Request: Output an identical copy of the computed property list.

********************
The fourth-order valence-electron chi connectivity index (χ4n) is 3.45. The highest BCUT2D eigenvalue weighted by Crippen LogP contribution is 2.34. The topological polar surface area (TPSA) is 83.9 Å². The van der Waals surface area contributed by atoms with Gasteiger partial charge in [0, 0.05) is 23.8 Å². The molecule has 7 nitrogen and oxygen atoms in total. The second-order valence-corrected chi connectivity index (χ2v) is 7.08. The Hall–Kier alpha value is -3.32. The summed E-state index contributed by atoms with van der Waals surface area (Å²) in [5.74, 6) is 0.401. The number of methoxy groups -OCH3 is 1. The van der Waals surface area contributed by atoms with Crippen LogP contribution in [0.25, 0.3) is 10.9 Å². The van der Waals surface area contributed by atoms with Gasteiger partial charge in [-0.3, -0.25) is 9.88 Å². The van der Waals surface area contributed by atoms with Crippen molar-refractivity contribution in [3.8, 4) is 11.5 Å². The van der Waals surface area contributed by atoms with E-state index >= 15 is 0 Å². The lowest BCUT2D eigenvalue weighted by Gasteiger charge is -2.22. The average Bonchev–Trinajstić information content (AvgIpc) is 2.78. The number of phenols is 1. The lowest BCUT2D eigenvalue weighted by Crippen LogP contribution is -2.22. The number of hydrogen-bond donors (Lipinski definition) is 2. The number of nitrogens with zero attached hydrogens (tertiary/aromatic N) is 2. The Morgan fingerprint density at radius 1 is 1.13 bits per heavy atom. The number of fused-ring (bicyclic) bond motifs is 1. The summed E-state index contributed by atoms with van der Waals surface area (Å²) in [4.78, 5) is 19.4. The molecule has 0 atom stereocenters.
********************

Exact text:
The fourth-order valence-electron chi connectivity index (χ4n) is 3.45. The highest BCUT2D eigenvalue weighted by Crippen LogP contribution is 2.34. The topological polar surface area (TPSA) is 83.9 Å². The van der Waals surface area contributed by atoms with Gasteiger partial charge in [0, 0.05) is 23.8 Å². The molecule has 7 nitrogen and oxygen atoms in total. The second-order valence-corrected chi connectivity index (χ2v) is 7.08. The Hall–Kier alpha value is -3.32. The summed E-state index contributed by atoms with van der Waals surface area (Å²) in [5.74, 6) is 0.401. The number of methoxy groups -OCH3 is 1. The van der Waals surface area contributed by atoms with Crippen LogP contribution in [0.25, 0.3) is 10.9 Å². The van der Waals surface area contributed by atoms with Gasteiger partial charge in [-0.3, -0.25) is 9.88 Å². The van der Waals surface area contributed by atoms with Crippen molar-refractivity contribution in [3.8, 4) is 11.5 Å². The van der Waals surface area contributed by atoms with E-state index >= 15 is 0 Å². The lowest BCUT2D eigenvalue weighted by Gasteiger charge is -2.22. The average Bonchev–Trinajstić information content (AvgIpc) is 2.78. The number of phenols is 1. The lowest BCUT2D eigenvalue weighted by Crippen LogP contribution is -2.22. The number of hydrogen-bond donors (Lipinski definition) is 2. The number of nitrogens with zero attached hydrogens (tertiary/aromatic N) is 2. The Morgan fingerprint density at radius 1 is 1.13 bits per heavy atom. The number of fused-ring (bicyclic) bond motifs is 1. The summed E-state index contributed by atoms with van der Waals surface area (Å²) in [4.78, 5) is 19.4. The molecule has 0 atom stereocenters.